At the ground rules hearing, RIs discussed the principles of questioning and gave barristers a written summary of their suggestions. The summary included advice to: practice the live link prior to the child coming into room; use a short and simple preamble; be careful about references to do with time (e.g., when, how long), or questions requiring a number in the answer (e.g., how many); use a slow pace; allow thinking time; use short sentences with only one point per question; use basic vocabulary and sentence structure; and use names the child knows people by. Question types were discussed and RIs recommended avoiding questions that: were negatively phrased; were statements with a questioning intonation; were tagged (e.g., ‘Max forgot his coat, didn’t he?’); had an answer implied; and were repeats of already asked questions. The RIs additionally: reviewed each barrister’s list of cross-examination questions and highlighted the specific needs of individual children prior to cross-examination sessions (discussions by phone or email); reminded barristers that visual materials were available if needed to support expressive language (drawing materials, small world figures/furniture) and sequencing of events (post-it notes, timelines); and brought along calming objects so they were available to the children if necessary. Importantly, RIs did not intervene about the content of the questions but rather the format (Ministry of Justice, 2015), for example, “[Barrister’s name], could that question be rephrased, as you know it’s a tagged question” or if they thought the child would not understand the question, for example, “I am not sure [child’s name] will understand that complex question”. In the RI condition, an RI was present alongside each child for every cross-examination, simplified the instructions given to the children by the judge, and made interventions during the cross-examinations as required. For example, if the barrister moved away from planned questions or began to use statements with tags, the RI would remind the barrister of best practice. The RI also intervened if the child appeared not to understand or follow the questioning.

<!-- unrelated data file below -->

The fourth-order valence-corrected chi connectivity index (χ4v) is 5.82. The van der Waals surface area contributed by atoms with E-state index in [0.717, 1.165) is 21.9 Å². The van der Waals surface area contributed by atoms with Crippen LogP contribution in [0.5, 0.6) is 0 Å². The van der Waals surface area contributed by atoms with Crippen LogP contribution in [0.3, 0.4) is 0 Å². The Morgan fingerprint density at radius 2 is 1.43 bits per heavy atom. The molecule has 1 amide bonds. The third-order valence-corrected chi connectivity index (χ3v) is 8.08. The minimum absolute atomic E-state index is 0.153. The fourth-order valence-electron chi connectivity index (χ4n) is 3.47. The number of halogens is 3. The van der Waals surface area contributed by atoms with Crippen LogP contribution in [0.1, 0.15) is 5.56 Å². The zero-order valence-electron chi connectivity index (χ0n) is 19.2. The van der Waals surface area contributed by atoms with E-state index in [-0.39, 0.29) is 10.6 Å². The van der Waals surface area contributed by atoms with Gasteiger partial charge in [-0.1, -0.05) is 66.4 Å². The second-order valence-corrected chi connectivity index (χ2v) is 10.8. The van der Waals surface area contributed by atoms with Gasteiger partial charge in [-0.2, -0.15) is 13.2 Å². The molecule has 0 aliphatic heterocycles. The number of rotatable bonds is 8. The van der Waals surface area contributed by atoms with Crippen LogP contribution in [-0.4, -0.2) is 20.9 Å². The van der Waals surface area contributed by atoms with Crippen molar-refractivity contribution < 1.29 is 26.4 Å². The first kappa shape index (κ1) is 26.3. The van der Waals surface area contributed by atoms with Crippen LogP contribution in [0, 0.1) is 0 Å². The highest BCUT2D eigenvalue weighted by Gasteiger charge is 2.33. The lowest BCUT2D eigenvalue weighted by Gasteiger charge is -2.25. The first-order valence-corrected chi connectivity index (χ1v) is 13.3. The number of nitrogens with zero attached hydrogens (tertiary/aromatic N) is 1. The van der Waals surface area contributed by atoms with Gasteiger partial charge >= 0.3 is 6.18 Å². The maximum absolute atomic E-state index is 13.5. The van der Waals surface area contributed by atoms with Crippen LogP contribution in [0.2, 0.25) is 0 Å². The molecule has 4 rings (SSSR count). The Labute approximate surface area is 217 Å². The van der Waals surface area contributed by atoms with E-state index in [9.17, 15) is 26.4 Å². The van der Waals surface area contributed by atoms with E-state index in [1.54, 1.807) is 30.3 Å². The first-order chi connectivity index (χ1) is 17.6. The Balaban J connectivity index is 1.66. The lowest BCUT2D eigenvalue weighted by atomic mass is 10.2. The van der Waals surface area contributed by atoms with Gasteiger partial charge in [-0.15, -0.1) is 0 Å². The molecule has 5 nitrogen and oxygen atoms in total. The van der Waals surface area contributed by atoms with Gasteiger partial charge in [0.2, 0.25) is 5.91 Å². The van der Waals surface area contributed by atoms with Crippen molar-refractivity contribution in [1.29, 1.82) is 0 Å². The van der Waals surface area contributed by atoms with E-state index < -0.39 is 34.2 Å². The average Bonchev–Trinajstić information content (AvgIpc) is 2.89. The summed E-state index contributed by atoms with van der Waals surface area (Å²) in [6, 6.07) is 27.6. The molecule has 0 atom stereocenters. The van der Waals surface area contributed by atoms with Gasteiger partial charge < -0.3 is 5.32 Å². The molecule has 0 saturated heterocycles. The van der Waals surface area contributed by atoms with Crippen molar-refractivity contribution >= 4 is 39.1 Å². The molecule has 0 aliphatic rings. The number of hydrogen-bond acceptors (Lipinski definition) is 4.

Coding child responses and barrister questions

Children’s responses were coded into mutually exclusive categories reflecting whether they complied, resisted, did not respond, responded with an open question, or sought clarification (see Table 3). When a child responded with an acknowledgement (e.g., ‘okay’), this was not coded as a response to the question. If the child said they were not sure, this did not mean they had complied: children were instructed to say ‘do not know’ if this was the case, so they were resisting the barrister’s attempts to get them to agree with them.

TABLE 3.
Types of child responses during cross-examinations with explanations
Type of response Explanation
Complies (true) When a child complies with what the barrister has said, in relation to a true (correct) statement
Complies (false) When a child complies with what the barrister has said, in relation to a false (incorrect) statement
Resists (true) When a child has resisted what the barrister has said, in relation to a true (correct) statement
Resists (false) When a child has resisted what the barrister has said, in relation to a false (incorrect) statement
No response The child has not given a response